The Kid Laroi drops new mixtape – and it doesn’t get much better than this


F— Love 3: Over You ★★★★½
The Kid Laroi

It’s the year 2021 and one-time millennial heartthrob Justin Bieber is appearing on an Australian teenager’s mixtape. Savvy move? Very.

Seventeen-year-old Charlton Howard, better known as The Kid Laroi, has been quietly amassing a homegrown following since 2018. If he wasn’t on your radar then, there’s no escaping him now. In fact, if the pandemic nudged you even slightly in TikTok’s direction, you’ve likely been listening to his work for months.

The Kid Laroi.

The Kid Laroi.Credit:Sony

Born in Sydney’s Waterloo, Howard’s teen years were spent couch surfing with his mother after his parents’ split thrust them into financial hardship. Under the wing of Sydney producer-to-the-stars Khaled Rohaim, Howard’s rapping turned from an adolescent coping mechanism to a passion, and then to a full-blown career when he was discovered by Lil Bibby in 2019.

By late 2020 The Kid Laroi’s mixtape project F— Love had debuted at No. 8 on the Billboard 200 and he has since hit No. 3 on the Hot 100 with his 2021 collaboration with Bieber, Stay.


Now living in L.A., The Kid Laroi boasts collaborations with the late rap megastar Juice WRLD, a spot on Bieber’s studio album Justice, a remix of breakthrough hit Without You with none other than Miley Cyrus, a Saturday Night Live appearance, over 35 million monthly listeners on Spotify (that’s more than The Rolling Stones or The Beatles)… oh, and he has Elton John’s stamp of approval, too.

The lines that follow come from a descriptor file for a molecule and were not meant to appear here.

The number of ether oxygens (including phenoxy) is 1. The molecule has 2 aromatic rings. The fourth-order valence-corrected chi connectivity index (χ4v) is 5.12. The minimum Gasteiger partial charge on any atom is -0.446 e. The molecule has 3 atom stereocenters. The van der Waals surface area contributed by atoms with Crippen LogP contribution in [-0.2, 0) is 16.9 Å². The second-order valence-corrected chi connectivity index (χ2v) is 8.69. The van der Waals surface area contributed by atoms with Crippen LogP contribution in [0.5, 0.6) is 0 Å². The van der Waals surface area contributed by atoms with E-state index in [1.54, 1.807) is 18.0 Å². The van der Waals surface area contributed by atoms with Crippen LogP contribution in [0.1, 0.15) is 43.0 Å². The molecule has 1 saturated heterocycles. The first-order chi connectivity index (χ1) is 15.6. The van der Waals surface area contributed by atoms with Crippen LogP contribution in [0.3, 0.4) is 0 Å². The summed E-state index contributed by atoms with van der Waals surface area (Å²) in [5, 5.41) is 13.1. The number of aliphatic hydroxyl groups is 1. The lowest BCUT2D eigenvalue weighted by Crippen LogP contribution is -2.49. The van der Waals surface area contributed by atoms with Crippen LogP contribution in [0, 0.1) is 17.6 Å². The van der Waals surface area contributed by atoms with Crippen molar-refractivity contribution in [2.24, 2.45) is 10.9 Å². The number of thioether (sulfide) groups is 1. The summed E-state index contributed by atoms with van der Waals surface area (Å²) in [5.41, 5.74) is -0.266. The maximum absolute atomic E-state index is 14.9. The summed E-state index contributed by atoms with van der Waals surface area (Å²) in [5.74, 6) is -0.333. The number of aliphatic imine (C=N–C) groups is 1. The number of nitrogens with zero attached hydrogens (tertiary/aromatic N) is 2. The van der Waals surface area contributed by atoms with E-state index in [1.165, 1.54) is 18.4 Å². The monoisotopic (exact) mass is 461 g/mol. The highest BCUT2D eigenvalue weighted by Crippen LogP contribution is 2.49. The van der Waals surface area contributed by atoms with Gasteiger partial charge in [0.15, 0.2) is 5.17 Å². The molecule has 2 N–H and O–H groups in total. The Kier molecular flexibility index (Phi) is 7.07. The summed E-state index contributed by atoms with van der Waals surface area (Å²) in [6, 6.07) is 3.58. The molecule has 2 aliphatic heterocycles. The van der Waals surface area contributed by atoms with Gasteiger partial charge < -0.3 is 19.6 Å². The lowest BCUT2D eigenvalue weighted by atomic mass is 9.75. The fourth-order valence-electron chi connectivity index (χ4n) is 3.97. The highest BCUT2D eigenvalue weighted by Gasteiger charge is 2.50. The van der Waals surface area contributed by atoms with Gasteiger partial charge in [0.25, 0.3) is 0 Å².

Today, almost a year to the day since The Kid Laroi dropped the first mixtape of the F— Love project, the final instalment, F— Love 3: Over You, is ours for the taking.

Where a studio album might take us on a smoother journey, FL3 is a sometimes-erratic patchwork of angst, anger and – eventually – the burgeoning confidence of new love, all fashioned in Laroi’s signature pop-infused, lyrical emo rap. Gone are the lo-fi “skits” from F— Love and the wide-eyed hurt of F— Love (Savage), but in a digital age that threatens to void mixtapes of their meaning, Laroi takes the DIY format and preserves the rough-cut, middle-finger energy of his previous releases, albeit with the slicker production values of his new LA crowd.